In the nearly five years since the Sept. 13, 2012, terrorist attacks on the U.S. Mission in Benghazi, Libya, the government watchdog group Judicial Watch has forced the Department of State to release hundreds of documents related to the attacks and the government's response.
Friday, U.S. District Judge Amy Berman Jackson ordered the release of a few more—specifically, "eight identical paragraphs" of previously redacted information contained in two of former Secretary of State Hillary Clinton's emails. These emails relate to phone calls made by President Barack Obama to Egyptian and Lybian leaders immediately following the terrorist attacks.
Jackson reviewed the documents in private and determined they had been improperly withheld by the government in its response to an earlier Freedom of Information Act lawsuit filed by Judicial Watch. The government's lawyers had concluded the information was part of a "deliberative process" that made them exempt from FOIA.
"[T]he two records, even if just barely predecisional, are not deliberative," she wrote in her opinion. "[The State Department] has pointed to very little to support its characterization of these two records as deliberative, and the Court's in camera review of the documents reveals that they do not fall within that category."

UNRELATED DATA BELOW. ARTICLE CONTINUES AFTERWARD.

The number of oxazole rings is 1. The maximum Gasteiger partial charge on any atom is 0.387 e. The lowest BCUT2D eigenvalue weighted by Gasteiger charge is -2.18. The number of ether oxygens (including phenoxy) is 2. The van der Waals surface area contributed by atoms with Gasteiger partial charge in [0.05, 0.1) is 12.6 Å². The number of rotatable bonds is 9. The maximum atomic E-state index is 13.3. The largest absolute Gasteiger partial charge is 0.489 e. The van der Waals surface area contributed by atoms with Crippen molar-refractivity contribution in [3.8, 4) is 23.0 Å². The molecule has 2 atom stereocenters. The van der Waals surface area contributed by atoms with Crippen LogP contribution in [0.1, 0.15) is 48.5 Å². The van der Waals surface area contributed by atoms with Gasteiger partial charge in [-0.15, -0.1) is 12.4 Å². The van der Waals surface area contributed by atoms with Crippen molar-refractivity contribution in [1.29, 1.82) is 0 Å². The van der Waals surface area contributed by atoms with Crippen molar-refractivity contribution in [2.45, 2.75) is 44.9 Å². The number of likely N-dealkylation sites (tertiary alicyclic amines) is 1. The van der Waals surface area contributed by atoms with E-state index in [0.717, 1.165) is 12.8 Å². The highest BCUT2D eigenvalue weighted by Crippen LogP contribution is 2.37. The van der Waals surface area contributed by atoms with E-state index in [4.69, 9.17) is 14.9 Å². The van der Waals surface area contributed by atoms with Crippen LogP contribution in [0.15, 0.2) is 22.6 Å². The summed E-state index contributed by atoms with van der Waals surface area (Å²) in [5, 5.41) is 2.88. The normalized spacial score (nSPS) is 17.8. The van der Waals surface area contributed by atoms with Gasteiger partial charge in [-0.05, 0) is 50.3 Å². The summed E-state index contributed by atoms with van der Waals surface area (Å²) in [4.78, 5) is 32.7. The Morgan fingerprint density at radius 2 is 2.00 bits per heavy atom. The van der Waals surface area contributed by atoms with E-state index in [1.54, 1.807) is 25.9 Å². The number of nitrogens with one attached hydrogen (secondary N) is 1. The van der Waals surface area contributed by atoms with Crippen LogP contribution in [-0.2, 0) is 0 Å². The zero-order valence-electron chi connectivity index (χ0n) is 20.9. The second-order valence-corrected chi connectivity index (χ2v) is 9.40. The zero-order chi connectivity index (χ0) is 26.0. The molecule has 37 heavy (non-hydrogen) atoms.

Full disclosure of those two emails will likely reveal what Clinton and Obama knew about the terrorist attacks, and more importantly, when they knew it. The Department of State is now asking for a reconsideration of Jackson's decision because the documents should have been deemed classified, and that they were incorrectly marked due to an internal processing mistake.
If deemed classified, the information would be exempt from production under FOIA. But unless Jackson has a security clearance we don't know about, this could create even bigger problems, not just for the government, but for the court.
Judicial Watch has argued this is instead a thinly veiled attempt by the Department of State to protect Clinton and the agency. In an interview with an FBI employee, federal investigators were told Patrick Kennedy, a top official at the State Department, had pressured the bureau to keep the former secretary of state's emails classified, and that the State Department's Office of Legal Counsel interfered with the FOIA processing by instructing reviewers to use the "deliberative process" exemption instead of the classified information exemption.
Its argument states:
An agency's deliberate withholding of a FOIA claim, either to gain a tactical advantage or, as appears to be the case here, to protect the agency's interests and those of its former head, is "a motive undoubtedly inconsistent with FOIA's broad remedial purpose ..." It "counsels denying the government's request."
Judicial Watch President Tom Fitton said he wonders if President Donald Trump knows his administration is still providing cover for Clinton and Obama.
"An extraordinary court ruling that could result in key answers about the Benghazi outrage is being opposed by the Trump administration," he said. "This may well be an example of the 'Deep State' trying to get away with a cover up. If so, then the Trump administration must put a stop to it."
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